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From an interview conducted by Stephen Braitman with Allen Ginsberg and his father, Louis Ginsberg, in 1974. The interview is included in First Thought, a collection of conversations with Allen Ginsberg that was edited by Michael Schumacher and published this month by the University of Minnesota Press. Louis Ginsberg was a poet and often participated in joint readings with his son.

stephen braitman: How do you feel about these father-and-son readings?

allen ginsberg: It’s just the inevitable mess of reality. Whatever harmony there is, is real; whatever difference there is, is real.

louis ginsberg: We practice peaceful poetic coexistence.

braitman: What sort of response have you had?

louis: In general, I’d say the young cluster around Allen, while the mature cluster around me.

braitman: We were talking earlier about the risks involved in your poetry. Your poetry so often is politically oriented — almost a call to action.

allen: Not quite. My poetry is primarily a record of my consciousness. The basic principle relies on spontaneous and non-revised transcription of thought-forms.

braitman: Non-revised?

allen: For the most part. They’re touched up here and there, but the basic principle is to catch the bird on the wing rather than to construct an artifact.

louis: But the point it —

allen: Uh, I’m just trying —

louis: Well, go ahead.

allen: I was just trying to answer your question.

louis: Very good, very good. Go ahead, go ahead.

allen: I wasn’t trying to get into a polemic about what type or another —

louis: Oh, far be it from me to —

allen: I want to avoid it, right now. I wanted to answer his question.

louis: I thought the gentleman was soliciting my response.

allen: I want to answer his question.

louis: Very good, I’ll give you time.

allen: I want to answer his question . . . I only want to answer his question.

louis: You see —

allen: I only want to answer his question. So, since political activity is a part of the contents of my mind, it inevitably enters into the poetry.

louis: But at the same time you arouse indignation among people who are sleepy and sluggish. To them it is a call to action to say, “Why should this injustice exist? Let’s do something about it!”

allen: But that’s concomitant potential, rather than the intention.

louis: That may be, that may be.

allen: It is really important to make that distinction.

louis: I am aware, too, of injustices, though not as much as Allen. He’s younger and pays attention to them more.

allen: You lived a more sheltered life.

louis: In my day, we didn’t have this turbulence, this domestic intolerance. While I say what Allen is doing is wonderful and noble, still, that’s one part of life. Who’s to say that life is only this.

allen: The only thing that I know of life or can possibly know of life is what I know of life. I couldn’t know of life what I don’t know of life. That right? That right?

louis: The poet is a voice for the voiceless. He can articulate what many people can’t express.

allen: You’re going to mislead people if you say that. The poet is a voice for his own thoughts.

louis: Nevertheless —

allen: If he starts out intending to be a voice for other people, he will synthesize what he thinks other people should —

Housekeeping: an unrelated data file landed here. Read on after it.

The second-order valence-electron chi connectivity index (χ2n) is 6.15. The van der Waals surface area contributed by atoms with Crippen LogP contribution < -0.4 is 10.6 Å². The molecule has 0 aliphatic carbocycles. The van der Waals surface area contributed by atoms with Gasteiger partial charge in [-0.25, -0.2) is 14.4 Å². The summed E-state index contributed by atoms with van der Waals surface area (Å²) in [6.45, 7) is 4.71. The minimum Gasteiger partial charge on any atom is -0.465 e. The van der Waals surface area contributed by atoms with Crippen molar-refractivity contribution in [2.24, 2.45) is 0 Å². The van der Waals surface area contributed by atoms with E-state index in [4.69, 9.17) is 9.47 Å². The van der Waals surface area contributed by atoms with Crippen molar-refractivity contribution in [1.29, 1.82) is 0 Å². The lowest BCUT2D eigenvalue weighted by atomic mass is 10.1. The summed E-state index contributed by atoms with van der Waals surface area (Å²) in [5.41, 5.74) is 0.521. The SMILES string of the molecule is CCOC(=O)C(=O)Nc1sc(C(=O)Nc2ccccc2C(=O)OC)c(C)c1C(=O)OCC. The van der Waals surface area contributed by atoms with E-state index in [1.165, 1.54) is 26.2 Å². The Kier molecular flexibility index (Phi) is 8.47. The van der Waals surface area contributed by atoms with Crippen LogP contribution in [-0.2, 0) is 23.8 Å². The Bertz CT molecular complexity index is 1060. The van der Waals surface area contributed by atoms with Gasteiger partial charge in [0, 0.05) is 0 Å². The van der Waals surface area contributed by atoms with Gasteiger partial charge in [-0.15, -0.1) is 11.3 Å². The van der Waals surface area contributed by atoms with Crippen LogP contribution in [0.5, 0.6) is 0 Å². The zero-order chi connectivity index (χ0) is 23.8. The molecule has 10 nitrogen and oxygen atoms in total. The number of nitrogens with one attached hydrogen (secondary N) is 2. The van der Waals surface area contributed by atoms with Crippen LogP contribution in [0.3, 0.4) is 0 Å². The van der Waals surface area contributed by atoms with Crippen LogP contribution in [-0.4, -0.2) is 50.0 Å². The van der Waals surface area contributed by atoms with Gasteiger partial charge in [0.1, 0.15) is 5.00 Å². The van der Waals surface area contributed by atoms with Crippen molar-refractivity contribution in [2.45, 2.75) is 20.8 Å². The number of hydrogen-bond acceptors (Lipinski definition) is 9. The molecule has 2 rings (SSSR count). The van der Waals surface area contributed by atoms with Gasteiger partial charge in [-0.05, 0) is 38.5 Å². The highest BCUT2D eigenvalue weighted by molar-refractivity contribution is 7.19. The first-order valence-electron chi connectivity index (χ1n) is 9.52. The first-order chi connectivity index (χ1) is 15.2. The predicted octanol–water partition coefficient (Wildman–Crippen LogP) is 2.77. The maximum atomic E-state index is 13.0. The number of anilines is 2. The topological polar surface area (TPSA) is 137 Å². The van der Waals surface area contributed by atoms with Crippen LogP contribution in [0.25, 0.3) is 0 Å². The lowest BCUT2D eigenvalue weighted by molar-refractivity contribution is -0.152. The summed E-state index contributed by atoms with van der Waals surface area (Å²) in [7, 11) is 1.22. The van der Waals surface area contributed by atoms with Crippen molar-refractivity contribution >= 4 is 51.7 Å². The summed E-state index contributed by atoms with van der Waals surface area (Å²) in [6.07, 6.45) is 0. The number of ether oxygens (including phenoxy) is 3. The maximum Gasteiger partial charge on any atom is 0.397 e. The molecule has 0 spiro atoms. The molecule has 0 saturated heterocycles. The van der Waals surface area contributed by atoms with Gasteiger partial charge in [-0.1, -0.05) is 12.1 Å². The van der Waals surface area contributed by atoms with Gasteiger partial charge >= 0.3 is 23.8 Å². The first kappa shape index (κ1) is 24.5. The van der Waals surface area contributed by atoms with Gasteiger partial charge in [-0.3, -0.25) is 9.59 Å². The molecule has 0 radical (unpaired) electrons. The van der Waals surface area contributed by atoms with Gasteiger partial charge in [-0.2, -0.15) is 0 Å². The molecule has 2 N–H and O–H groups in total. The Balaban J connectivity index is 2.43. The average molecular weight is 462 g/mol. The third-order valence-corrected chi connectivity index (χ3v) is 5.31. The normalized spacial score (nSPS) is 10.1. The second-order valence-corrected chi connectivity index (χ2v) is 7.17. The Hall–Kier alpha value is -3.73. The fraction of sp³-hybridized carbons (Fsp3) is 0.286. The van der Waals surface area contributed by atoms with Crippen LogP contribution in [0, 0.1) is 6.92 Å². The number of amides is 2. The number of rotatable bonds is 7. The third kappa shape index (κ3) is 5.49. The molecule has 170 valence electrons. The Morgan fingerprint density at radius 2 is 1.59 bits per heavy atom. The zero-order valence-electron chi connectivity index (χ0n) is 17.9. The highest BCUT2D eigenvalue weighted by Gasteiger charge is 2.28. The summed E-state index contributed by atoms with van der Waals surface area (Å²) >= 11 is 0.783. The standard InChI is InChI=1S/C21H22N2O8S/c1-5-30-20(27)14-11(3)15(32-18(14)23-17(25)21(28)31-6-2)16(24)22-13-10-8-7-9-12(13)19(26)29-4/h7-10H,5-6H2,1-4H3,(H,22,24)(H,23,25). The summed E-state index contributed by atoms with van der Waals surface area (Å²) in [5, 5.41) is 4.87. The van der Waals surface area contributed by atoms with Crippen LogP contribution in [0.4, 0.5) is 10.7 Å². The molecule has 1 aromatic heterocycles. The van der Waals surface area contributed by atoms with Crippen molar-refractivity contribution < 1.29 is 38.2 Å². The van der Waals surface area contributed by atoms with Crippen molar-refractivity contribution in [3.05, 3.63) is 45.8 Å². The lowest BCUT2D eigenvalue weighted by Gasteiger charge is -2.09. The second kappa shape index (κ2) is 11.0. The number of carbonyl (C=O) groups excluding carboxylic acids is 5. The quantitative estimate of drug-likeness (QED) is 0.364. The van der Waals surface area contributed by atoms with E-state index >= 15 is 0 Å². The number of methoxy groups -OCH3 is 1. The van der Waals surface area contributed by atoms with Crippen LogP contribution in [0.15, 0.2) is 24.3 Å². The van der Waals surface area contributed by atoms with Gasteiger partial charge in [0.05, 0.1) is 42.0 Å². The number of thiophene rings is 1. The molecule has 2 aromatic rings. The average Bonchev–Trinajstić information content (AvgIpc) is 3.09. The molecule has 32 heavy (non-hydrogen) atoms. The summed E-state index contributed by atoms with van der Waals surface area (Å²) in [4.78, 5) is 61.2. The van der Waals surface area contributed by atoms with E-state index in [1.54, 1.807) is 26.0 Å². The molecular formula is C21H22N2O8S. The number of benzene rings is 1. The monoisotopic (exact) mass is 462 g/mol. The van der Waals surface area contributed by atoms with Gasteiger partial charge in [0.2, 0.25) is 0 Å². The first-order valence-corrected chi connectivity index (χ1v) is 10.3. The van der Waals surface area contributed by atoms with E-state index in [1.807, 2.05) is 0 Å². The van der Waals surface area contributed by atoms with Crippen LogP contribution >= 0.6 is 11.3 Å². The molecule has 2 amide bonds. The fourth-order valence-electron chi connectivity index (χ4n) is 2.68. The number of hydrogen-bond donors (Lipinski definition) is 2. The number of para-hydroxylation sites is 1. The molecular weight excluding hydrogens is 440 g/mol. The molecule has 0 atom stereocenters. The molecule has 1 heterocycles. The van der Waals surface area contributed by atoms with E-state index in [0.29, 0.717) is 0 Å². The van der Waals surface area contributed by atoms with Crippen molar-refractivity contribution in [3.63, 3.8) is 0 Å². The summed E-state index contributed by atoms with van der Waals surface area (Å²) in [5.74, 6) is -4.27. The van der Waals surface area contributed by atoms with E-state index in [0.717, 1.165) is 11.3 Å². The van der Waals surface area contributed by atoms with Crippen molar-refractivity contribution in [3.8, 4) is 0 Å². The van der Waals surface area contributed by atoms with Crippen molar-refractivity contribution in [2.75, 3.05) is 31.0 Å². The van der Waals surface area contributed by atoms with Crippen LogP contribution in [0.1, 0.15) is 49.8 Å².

louis: I differ from you, if I am true —

allen: There’s a tendency —

louis: If I am true —

allen: There’s a tendency —

louis: Allen feels that anything that wells up in the subconscious is okay in art.

allen: I don’t feel that way.

louis: He says, “Catch it on the wing.”

allen: I only publish a fiftieth of what I write. Your formulation of “anything that wells up from the unconscious” is incorrect.

louis: But the fact remains that you think anything that wells up in the unconscious is poetry.

allen: One moment. Here is all the writing of the last year, 117 pages, of which I have published only five.

louis: Then you do practice conscious revision.

allen: No, I select what is most concrete. And hot.

louis: Is anything you publish consciously scrutinized and selected?

allen: I write a lot of crap. But once I write it down, I don’t revise it. I don’t go back and do it over again.

louis: But you omit certain things.

allen: I omit 98 percent of the things I scribble.

louis: I call that selection.

allen: That’s selection but not revision. I’m just using words precisely, as a poet should.

louis: Do you ever decide this verb is weak, that you need a more vivid, alive, palpitating word?

allen: Occasionally, very rarely.

louis: That’s revision!

allen: Occasionally, very rarely.

louis: That’s revision.

allen: I think you’re being unfair to me.

louis: That may be, but —

allen: In fact, you’re misquoting me. I think it’s unfair for you to misquote me.

louis: Well, I’m giving you —

allen: You said “everything” and I said “maybe five percent.” You’re misquoting me now, and it’s not fair. It’s just not fair!

braitman: What do you feel when you read each other’s poetry?

allen: When I read my father’s poetry, very often there is a tremendous melancholy awareness, an almost tearful realization, that I should have been kinder when we were together.

louis: I’m proud, of course, that he’s fulfilling his nature, that he’s successful and has fame and fortune. But in the end it’s complementary — he sees things, I see things a different way.

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